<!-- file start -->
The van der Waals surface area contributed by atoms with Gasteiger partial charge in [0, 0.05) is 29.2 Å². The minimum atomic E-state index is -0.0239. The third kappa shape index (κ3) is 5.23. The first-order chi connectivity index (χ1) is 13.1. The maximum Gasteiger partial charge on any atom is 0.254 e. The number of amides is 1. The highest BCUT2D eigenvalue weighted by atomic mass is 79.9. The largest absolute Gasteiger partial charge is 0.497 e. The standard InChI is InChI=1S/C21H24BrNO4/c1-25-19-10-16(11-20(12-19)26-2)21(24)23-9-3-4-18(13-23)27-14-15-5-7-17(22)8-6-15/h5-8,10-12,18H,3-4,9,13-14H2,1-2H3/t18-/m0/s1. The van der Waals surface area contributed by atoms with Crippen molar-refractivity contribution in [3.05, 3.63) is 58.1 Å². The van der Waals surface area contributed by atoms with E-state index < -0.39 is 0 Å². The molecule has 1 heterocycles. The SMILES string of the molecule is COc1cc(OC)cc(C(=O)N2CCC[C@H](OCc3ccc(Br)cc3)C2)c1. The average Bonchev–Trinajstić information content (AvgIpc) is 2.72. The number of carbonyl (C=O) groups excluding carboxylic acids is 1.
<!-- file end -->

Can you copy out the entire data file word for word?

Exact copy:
The van der Waals surface area contributed by atoms with Gasteiger partial charge in [0, 0.05) is 29.2 Å². The minimum atomic E-state index is -0.0239. The third kappa shape index (κ3) is 5.23. The first-order chi connectivity index (χ1) is 13.1. The maximum Gasteiger partial charge on any atom is 0.254 e. The number of amides is 1. The highest BCUT2D eigenvalue weighted by atomic mass is 79.9. The largest absolute Gasteiger partial charge is 0.497 e. The standard InChI is InChI=1S/C21H24BrNO4/c1-25-19-10-16(11-20(12-19)26-2)21(24)23-9-3-4-18(13-23)27-14-15-5-7-17(22)8-6-15/h5-8,10-12,18H,3-4,9,13-14H2,1-2H3/t18-/m0/s1. The van der Waals surface area contributed by atoms with Crippen molar-refractivity contribution in [3.05, 3.63) is 58.1 Å². The van der Waals surface area contributed by atoms with E-state index < -0.39 is 0 Å². The molecule has 1 heterocycles. The SMILES string of the molecule is COc1cc(OC)cc(C(=O)N2CCC[C@H](OCc3ccc(Br)cc3)C2)c1. The average Bonchev–Trinajstić information content (AvgIpc) is 2.72. The number of carbonyl (C=O) groups excluding carboxylic acids is 1.